Education Commission and its memorandum "The future of education – Education for the future" and in part on experience gained in the Durham school district in Ontario, Canada. For its innovative path to school reform from below, the Durham Board of Education was awarded the 1996 Carl Bertelsmann Prize. Schule & Co. is a joint project of North Rhine-Westphalia's Department of Education, the Bertelsmann Stiftung, the district of Herford and the city of Leverkusen, proposed in autumn 1996 and launched in summer 1997. Supporting the recommendation of an Education Commission appointed by Premier Johannes Rau, the project partners set out to strengthen the creative power and autonomy of individual schools and to position schools more clearly than before in the context of regional development. Stronger networking of education and training with other community services and private institutions should contribute to supporting the development of "regional educational networks." This project, the first of its kind in Germany, aims to link school improvement processes with the reform efforts of local authorities. After intensive and sometimes controversial discussions among teachers, students and parents, a total of 52 schools of all types in the two model regions have decided to participate. In the district of Herford, the project is ongoing.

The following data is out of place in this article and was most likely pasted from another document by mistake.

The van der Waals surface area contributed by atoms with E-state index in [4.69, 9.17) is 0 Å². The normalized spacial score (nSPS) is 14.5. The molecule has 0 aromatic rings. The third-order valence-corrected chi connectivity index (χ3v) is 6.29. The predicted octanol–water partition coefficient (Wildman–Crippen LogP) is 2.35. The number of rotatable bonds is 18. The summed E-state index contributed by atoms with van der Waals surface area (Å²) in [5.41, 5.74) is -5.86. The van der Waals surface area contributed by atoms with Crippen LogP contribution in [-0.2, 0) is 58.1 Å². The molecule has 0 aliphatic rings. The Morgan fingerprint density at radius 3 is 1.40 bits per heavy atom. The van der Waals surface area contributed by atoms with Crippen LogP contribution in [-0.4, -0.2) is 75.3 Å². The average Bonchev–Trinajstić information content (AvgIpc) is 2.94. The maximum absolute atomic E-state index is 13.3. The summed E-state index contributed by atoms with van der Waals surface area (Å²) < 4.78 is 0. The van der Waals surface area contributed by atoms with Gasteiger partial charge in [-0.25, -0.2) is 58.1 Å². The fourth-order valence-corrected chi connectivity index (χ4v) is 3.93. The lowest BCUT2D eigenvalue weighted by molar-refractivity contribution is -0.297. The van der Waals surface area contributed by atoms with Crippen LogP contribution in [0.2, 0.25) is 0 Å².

Media Academy Cologne established

The company's goal is to promote science, research and continuing education in the multimedia field by operating an academy dedicated to the field. The academy is intended to promote media innovations and train qualified professionals to promote the introduction and dissemination of new media technologies. The focus is on training people for new media professions and to advise firms in the use of new media. Symposiums and management conferences round out the program.